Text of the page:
John is similarly preoccupied, but with the sudden reappearance of the child catcher Billy Oates (Robbie Gee) instead, who has returned from his exile as part of a travelling circus run by the wily Mrs Wild. The old adversaries clash as John demands to know what happened to Hervey, but Billy advises him he spent most of the last three years as a sailor and has no knowledge of the villain’s fate. John’s quest to hunt down the spectre of Hervey seems increasingly redundant as everyone he interrogates reinforces the suggestion that the mad scientist is more a fixture of his dreams than reality.

  third murder victim is found in an alley and the quick-witted Peelers alert Sergeant Nightingale to the scene, who wisely commandeers Spence’s burial cart to ferry the corpse back to Westminster police station before the Parish Watch can get their corrupt hands on it. It’s a better episode for Nightingale after last week’s disappointments, as Sir Robert Peel advises Inspector Treadaway to promote the Sergeant for his sharp thinking on the removal of the body – but even more crucially, the official autopsy determines the body had its heart removed with surgical precision, exactly like the previous victims – thereby negating the Church’s version of events. Nightingale invites the journalist Boz to examine the findings, imploring him to print the truth and prevent any more public panic about demented monsters on the loose.

Elsewhere, things are heating up at the Dipple residence where Esther continues to embroider a dress in the company of Ada, who explains the fascination both her and Frederick have in ‘automatons’ – life-sized clockwork dolls that the pair hope will one day be able to function as humans might. Esther seems remarkably unfazed by these outlandish ideas, despite being shown the various creepy components for the ‘doll’ they hope to unveil to high society soon. Instead, she draws closer to Frederick, confessing she’s “afraid to live”. Be careful what you wish for Esther!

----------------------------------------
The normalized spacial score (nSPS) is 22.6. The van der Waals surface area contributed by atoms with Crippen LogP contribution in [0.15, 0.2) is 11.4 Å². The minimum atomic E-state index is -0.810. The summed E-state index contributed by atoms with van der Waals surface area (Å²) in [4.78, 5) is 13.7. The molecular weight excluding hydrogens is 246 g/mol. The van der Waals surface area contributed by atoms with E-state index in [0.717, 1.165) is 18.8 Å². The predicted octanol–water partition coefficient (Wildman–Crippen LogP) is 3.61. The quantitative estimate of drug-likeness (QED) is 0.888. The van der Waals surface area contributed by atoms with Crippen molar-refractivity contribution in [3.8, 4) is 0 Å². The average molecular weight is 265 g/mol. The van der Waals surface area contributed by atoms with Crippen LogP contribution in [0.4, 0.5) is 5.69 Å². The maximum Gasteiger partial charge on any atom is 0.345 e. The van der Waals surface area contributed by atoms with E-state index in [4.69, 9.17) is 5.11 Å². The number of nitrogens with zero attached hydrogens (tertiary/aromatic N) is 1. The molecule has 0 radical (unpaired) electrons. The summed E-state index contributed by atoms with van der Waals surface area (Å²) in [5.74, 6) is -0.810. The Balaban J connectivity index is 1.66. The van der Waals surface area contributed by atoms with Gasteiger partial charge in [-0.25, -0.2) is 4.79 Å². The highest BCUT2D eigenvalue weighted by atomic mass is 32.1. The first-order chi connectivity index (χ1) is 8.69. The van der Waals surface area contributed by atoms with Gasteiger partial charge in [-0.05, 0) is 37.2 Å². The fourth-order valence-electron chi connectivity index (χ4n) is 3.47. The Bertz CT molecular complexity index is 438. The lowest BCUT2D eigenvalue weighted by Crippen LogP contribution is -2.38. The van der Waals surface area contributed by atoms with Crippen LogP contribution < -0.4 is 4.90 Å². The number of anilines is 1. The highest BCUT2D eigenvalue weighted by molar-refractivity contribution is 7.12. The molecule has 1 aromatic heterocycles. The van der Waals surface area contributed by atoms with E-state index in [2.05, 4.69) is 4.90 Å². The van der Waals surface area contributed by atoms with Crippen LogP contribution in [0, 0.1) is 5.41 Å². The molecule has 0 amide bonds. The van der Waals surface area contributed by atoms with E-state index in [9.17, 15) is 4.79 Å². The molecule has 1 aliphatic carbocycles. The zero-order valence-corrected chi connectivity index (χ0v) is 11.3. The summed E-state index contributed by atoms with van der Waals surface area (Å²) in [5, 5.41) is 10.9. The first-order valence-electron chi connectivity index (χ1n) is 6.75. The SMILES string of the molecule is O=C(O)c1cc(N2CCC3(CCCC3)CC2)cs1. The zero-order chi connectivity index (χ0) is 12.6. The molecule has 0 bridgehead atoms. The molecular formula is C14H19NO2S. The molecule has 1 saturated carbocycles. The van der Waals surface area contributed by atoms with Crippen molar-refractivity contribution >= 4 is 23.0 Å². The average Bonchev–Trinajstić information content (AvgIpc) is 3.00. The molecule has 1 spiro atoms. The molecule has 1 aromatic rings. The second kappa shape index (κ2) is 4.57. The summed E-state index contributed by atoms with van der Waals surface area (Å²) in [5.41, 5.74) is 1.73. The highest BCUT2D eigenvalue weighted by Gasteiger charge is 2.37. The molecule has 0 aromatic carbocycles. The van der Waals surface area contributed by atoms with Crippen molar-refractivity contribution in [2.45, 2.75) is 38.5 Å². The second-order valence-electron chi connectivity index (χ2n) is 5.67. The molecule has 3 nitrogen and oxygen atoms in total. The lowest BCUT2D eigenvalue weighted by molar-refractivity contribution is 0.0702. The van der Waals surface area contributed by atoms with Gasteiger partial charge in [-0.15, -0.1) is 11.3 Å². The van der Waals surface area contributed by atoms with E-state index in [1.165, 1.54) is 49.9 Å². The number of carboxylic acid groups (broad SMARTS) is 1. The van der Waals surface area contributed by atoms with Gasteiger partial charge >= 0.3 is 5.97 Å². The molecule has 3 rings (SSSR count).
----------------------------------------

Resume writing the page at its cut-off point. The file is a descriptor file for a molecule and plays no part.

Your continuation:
Meanwhile, it takes Spence to be a better detective than John this episode to get the plot moving again. Spence is able to identify the third victim as the Reverend Eastman, and advises Marlott that the three murdered priests all protested the Dean of Westminster’s plans to build more cemeteries, thereby generating more burial fee revenue for the church. Not only this, but he knows that the Dean plans to sell the land around Pye Street to make this happen, but needs to clear out the slums first. Conveniently, the sudden plague has begun that very same process…